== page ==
Primer: Differentiating Class A, B, and C Office Space
Troy Golden, President, Golden Group Real Estate (Directory 2013)

{{RELATEDLINKS}}Office buildings are generally classified into one of three categories: Class A, Class B, or Class C. Standards vary by market, and each category is defined in relation to its counterparts. Building classification allows a user to differentiate buildings and rationalize market data — that said, classification is an art, not a science. While a definitive formula for each class does not exist, the general characteristics are as follows:

Class A
These buildings represent the newest and highest quality buildings in their market. They are generally the best looking buildings with the best construction, and possess high-quality building infrastructure. Class A buildings also are well located, have good access, and are professionally managed. As a result of this, they attract the highest quality tenants and also command the highest rents.

Class B
This is the next notch down. Class B buildings are generally a little older, but still have good quality management and tenants. Oftentimes, value-added investors target these buildings as investments since well-located Class B buildings can be returned to their Class A glory through renovations such as facade and common area improvements. Class B buildings should generally not be functionally obsolete and should be well maintained.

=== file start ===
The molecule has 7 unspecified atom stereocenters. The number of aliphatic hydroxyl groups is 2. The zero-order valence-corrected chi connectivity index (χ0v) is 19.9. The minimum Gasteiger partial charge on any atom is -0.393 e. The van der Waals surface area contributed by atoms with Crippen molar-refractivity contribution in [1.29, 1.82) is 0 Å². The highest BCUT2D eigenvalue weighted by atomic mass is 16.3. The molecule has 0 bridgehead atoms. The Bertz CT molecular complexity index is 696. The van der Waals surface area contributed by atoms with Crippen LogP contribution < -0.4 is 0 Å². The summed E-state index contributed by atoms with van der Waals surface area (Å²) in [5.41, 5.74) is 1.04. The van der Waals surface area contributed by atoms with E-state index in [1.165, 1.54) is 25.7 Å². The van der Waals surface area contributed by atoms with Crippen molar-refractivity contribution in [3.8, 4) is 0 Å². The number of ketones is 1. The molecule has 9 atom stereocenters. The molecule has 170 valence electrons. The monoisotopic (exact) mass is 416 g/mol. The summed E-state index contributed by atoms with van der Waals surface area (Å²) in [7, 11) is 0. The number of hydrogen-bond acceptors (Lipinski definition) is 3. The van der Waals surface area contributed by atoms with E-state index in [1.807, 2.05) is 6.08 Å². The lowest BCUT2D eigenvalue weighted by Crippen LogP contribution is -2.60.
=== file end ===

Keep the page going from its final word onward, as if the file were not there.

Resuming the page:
Class C
The lowest classification of office building and space is Class C. These are older buildings and are located in less desirable areas and are often in need of extensive renovation. Architecturally, these buildings are the least desirable, and building infrastructure and technology is outdated. As a result, Class C buildings have the lowest rental rates, take the longest time to lease, and are often targeted as re-development opportunities.

The above is just a general guideline of building classifications. No formal standard exists for classifying a building. Buildings must be viewed in the context of their sub-market; i.e., a Class A building in one neighborhood may not be a Class A building in another.